Avoiding Procedural Traps on Appeal: Part 2 – Tips 11-20

In our previous blog post, Avoiding Procedural Traps on Appeal: Part 1, we featured the first 10 tips recommended by Judge Rebecca Glasgow of the Washington State Court of Appeals and Ian Cairns of Smith Goodfriend to ensure you avoid procedural traps when filing an appeal. In this week’s post, complete your knowledge by reading the remaining essential tips! You can download the full presentation of our 7th Annual Advanced Appellate Program (Washington) here.

11Failure to provide a sufficient record

  1. “An insufficient record on appeal precludes review of the alleged errors.” Bulzomi v. Dep’t of Labor & Indus., 72 Wn. App. 522, 525, 864 P.2d 996 (1994).
  2. Make an adequate record below, e.g., filing proposed instructions, making sure colloquies and rulings are recorded, and making offers of proof.
  3. Designate that record in the appellate court. See generally Title 9 of the RAPs.

12. Inviting Error

  1. “The doctrine of invited error ‘prohibits a party from setting up an error at trial and then complaining of it on appeal.’” State v. Wakefield, 130 Wn.2d 464, 475, 925 P.2d 183 (1996) (quoting State v. Pam, 101 Wn.2d 507, 511, 680 P.2d 762 (1984)).
  2. Don’t raise arguments subject to an invited error rebuttal where possible.
  3. Be prepared to explain how the alleged error was not actually “invited,” i.e., “an affirmative, knowing, and voluntary act,” State v. Mercado, 181 Wn. App. 624, 630, 326 P.3d 154 (2014), or to argue potential exceptions to the rule.

13. Judicial Estoppel

  1. Sometimes arises for the first time on appeal if arguing a party is taking a position contrary to one taken below.
  2. Preclusion of inconsistent positions regarding factual assertions.
  3. Precludes a party from taking one position below and then later trying to gain a tactical advantage by taking an opposite position.
  4. Does not prevent alternative arguments.

14. Raising new arguments on appeal

  1. “As a general rule, appellate courts will not consider issues raised for the first time on appeal.” State v. McFarland, 127 Wn.2d 322, 332-33, 899 P.2d 1251 (1995) (citing RAP 2.5(a)).
  2. If the time for doing so has not expired, consider filing a motion for reconsideration to more squarely preserve and frame appellate arguments.
  3. Under limited circumstances a party may raise new arguments on appeal. See RAP 2.5(a). Chapter 11 of the WSBA Appellate Practice Deskbook has comprehensive lists of issues that can and cannot be raised for the first time on appeal.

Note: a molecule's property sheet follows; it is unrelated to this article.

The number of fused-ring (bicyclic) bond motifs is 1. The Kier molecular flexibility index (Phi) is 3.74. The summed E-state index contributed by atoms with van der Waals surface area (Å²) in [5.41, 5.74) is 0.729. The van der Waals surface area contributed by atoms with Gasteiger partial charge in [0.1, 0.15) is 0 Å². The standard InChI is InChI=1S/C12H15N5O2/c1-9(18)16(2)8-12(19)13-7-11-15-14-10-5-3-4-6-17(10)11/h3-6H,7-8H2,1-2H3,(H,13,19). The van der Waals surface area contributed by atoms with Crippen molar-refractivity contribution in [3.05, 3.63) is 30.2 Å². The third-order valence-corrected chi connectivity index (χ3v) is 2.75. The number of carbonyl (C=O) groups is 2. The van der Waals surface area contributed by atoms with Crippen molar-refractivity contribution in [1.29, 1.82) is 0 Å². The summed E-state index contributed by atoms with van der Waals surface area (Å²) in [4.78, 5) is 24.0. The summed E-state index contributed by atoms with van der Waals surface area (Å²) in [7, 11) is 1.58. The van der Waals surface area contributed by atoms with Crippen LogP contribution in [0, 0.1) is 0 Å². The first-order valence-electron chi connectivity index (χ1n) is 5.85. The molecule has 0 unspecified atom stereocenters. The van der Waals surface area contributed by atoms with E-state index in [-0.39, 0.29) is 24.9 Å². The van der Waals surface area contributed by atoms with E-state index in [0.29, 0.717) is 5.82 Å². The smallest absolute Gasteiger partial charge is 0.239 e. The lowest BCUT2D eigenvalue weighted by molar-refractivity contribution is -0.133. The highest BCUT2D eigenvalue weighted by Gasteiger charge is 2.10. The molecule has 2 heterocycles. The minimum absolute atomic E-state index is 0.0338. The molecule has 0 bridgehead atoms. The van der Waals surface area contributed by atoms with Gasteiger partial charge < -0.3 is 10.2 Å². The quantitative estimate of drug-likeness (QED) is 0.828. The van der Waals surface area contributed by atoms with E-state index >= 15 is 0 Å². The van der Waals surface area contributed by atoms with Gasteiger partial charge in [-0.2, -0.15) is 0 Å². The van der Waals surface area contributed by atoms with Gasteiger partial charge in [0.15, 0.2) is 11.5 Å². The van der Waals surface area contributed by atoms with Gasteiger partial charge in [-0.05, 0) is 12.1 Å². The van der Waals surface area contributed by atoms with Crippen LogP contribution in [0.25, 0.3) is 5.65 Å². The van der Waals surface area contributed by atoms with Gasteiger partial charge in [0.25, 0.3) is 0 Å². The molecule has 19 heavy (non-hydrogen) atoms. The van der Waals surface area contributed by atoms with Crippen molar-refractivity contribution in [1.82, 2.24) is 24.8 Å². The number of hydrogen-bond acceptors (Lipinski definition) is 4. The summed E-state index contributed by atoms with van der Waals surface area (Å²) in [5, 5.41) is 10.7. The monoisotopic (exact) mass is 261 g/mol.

4. There are also a number of case law exceptions to the general rule that new issues may not be heard on appeal. See § 11.4 of the WSBA Appellate Practice Deskbook.

15. Raising evidentiary issues on appeal

  1. If a trial court overrules an objection, then appellant cannot raise alternative ground for excluding evidence on appeal. The appellant must stick with the argument raised below. State v. Mak, 105 Wn.2d 692, 719, 718 P.2d 407 (1986). See also § 11.7(1)(a)(ii) of the WSBA Appellate Practice Deskbook.

16. Law of the Case doctrine

  1. On appeal. governed by RAP 2.5(c).

17. Raising new issues in a reply brief

  1. “An issue raised and argued for the first time in a reply brief is too late to warrant consideration.” Cowiche Canyon Conservancy v. Bosley, 118 Wn.2d 801, 809, 828 P.2d 549 (1992).
  2. Plan ahead! Make sure to include all assignments of error (and supporting arguments) necessary for the court to grant you the relief you are requesting, e.g., if asking for the reversal of a jury’s general verdict, challenge all claims that might support the verdict.
  3. While parties cannot raise new issues in a reply brief, “parties can clearly cite additional authority on appeal in support of issues they have already raised.” Brutsche v. City of Kent, 164 Wn.2d 664, 671 n.3, 193 P.3d 110 (2008).

18. Incorporating arguments by reference

  1. “We do not permit litigants to use incorporation by reference as a means to argue on appeal or to escape the [length] limits for briefs.” Diversified Wood Recycling, Inc. v. Johnson, 161 Wn. App. 859, 890, 251 P.3d 293 (2011).
  2. Make space in your brief for important arguments. If you absolutely must, file a motion for an overlength brief rather than incorporate an argument by reference. See RAP 10.4(b).

19. Placing arguments in a footnote

  1. After completing a draft of your brief, review footnotes to consider 1) whether they are necessary, and, if so, 2) whether they should be moved into the body of the brief.

20. Respondent’s failure to argue harmless error 

  1. Respondent: be sure to consider harmless error
  2. See, e.g., State v. Charlton, No. 55544-1-II, 515 P.3d 537, 547 (2022).
Faith Pincus

Leave a Reply